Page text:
Exploring Meta-Learning in Robotics

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Rapid development of more accurate simulator engines has given robotics researchers a unique opportunity to generate sufficient amounts of data that can be used to train robotic policies for real-world deployment. However, moving trained policies from “sim-to-real” remains one of the greatest challenges of modern robotics, due to the subtle differences encountered between the simulation and real domains, termed the “reality gap”. While some recent approaches leverage existing data, such as imitation learning and offline reinforcement learning, to prepare a policy for the reality gap, a more common approach is to simply provide more data by varying properties of the simulated environment, a process called domain randomization.

However, domain randomization can sacrifice performance for stability, as it seeks to optimize for a decent, stable policy across all tasks, but offers little room for improving the policy on a specific task. This lack of a common optimal policy between simulation and reality is frequently a problem in robotic locomotion applications, where there are varying physical forces at play, such as leg friction, body mass, and terrain differences. For example, given the same initial conditions for the robot’s position and balance, the surface type will determine the optimal policy — for an incoming flat surface encountered in simulation, the robot could accelerate to a higher speed, while for an incoming rugged and bumpy surface encountered in the real world, it should walk slowly and carefully to prevent falling.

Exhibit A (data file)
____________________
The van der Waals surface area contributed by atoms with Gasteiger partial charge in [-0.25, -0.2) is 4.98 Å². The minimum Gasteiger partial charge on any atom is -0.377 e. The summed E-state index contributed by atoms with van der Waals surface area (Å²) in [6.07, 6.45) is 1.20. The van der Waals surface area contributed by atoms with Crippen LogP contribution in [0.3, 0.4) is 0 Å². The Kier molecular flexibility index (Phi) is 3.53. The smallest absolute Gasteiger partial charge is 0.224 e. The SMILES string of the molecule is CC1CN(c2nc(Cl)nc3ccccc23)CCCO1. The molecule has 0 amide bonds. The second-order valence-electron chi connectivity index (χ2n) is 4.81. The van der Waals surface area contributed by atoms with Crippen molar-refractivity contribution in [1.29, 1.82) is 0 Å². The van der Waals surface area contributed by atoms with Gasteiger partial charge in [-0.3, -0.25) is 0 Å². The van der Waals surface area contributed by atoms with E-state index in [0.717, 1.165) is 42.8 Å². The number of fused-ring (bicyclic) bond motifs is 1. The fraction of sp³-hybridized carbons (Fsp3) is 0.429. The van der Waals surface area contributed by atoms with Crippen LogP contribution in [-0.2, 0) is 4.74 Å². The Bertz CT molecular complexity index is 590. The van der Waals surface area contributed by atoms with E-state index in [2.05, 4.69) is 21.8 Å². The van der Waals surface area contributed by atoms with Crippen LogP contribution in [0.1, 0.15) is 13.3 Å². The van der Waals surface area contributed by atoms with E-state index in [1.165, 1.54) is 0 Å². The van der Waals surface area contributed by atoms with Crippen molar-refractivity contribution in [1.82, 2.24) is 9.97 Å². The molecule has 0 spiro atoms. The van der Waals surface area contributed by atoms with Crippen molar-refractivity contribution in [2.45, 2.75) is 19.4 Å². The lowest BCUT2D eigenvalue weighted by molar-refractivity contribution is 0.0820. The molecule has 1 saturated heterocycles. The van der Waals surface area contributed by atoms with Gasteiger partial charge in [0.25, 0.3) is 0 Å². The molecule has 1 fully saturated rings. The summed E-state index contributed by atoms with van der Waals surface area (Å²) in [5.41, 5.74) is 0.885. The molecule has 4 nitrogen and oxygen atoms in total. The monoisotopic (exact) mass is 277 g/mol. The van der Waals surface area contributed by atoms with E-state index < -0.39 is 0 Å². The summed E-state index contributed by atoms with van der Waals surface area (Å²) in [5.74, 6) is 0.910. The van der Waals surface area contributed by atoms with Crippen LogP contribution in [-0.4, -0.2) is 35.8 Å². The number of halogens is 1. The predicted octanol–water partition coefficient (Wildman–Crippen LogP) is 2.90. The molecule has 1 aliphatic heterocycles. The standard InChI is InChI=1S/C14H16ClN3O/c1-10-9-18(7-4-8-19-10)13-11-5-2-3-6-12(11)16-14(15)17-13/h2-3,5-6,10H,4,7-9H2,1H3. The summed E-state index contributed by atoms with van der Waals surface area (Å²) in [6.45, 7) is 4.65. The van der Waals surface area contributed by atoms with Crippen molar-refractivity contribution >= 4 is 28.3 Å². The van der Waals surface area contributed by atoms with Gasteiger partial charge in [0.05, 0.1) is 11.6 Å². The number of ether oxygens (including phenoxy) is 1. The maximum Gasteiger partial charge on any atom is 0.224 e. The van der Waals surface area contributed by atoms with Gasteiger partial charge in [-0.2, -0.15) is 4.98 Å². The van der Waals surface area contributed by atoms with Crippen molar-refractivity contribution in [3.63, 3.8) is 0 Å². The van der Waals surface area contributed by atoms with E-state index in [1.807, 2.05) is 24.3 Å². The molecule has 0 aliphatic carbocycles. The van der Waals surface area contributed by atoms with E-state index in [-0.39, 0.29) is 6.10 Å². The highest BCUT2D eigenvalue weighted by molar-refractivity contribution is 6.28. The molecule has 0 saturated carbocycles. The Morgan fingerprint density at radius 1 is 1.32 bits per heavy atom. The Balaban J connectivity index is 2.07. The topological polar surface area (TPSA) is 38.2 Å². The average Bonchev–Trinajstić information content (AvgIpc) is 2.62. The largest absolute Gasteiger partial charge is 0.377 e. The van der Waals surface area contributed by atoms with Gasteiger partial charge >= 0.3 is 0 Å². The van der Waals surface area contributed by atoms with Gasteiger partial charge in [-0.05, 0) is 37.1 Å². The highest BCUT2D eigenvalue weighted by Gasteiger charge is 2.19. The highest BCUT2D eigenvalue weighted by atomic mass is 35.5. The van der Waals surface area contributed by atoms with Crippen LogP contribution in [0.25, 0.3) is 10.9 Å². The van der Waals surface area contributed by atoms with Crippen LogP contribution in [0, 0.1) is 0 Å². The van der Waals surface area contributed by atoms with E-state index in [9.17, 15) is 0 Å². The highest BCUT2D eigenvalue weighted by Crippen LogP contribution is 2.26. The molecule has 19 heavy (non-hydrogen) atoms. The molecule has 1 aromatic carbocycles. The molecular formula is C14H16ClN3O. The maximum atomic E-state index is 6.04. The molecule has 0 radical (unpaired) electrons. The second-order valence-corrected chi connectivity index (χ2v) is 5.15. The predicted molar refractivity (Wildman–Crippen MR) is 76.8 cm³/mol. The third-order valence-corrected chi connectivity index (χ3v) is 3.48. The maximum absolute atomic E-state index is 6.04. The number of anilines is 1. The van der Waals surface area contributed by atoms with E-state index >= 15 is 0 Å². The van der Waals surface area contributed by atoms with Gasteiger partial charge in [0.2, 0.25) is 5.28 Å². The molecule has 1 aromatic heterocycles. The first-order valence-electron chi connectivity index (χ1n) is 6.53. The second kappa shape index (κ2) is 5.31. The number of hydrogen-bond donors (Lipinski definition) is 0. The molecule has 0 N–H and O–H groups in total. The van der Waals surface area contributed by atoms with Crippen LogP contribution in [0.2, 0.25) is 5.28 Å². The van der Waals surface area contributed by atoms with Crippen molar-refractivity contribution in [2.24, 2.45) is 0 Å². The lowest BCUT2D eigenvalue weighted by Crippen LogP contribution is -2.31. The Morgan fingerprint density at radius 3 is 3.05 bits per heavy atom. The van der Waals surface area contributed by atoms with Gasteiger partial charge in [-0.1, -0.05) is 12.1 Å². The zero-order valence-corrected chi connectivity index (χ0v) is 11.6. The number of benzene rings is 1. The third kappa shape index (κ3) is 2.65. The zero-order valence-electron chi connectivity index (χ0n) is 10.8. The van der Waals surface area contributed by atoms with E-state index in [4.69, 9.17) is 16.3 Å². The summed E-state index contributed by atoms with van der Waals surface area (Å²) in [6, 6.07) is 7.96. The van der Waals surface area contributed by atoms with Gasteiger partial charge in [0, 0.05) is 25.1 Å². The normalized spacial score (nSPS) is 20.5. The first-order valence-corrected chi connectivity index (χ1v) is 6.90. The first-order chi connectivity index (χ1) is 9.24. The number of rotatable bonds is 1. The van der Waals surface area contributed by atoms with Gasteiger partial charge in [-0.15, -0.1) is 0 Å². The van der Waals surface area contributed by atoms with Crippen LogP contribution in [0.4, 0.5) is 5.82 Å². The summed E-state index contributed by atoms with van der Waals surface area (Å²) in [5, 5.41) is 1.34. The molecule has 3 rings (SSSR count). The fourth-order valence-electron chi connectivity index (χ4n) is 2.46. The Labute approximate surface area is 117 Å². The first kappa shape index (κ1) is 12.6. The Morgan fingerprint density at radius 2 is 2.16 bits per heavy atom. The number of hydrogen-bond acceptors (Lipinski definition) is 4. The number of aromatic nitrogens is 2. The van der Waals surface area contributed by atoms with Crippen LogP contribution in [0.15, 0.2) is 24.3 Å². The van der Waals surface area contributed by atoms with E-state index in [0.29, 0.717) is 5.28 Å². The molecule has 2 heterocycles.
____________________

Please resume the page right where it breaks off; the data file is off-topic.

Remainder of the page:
In “Rapidly Adaptable Legged Robots via Evolutionary Meta-Learning”, we present a particular type of meta-learning based on evolutionary strategies (ES), an approach generally believed to only work well in simulation, which we use to effectively and efficiently adapt a policy to a real-world robot in a completely model-free manner. Compared to previous approaches for adapting meta-policies, such as standard policy gradients which do not allow sim-to-real adaptation, ES enables a robot to quickly overcome the reality gap and adapt to dynamic changes in the real world, some of which may not be encountered in simulation. This represents the first instance of successfully using ES for on-robot adaptation.

Our algorithm quickly adapts a legged robot’s policy to dynamics changes. In this example, the battery voltage dropped from 16.8V to 10V which reduced motor power, and a 500g mass was also placed on the robot’s side, causing it to turn rather than walk straight. The policy is able to adapt in only 50 episodes (or 150s of real-world data).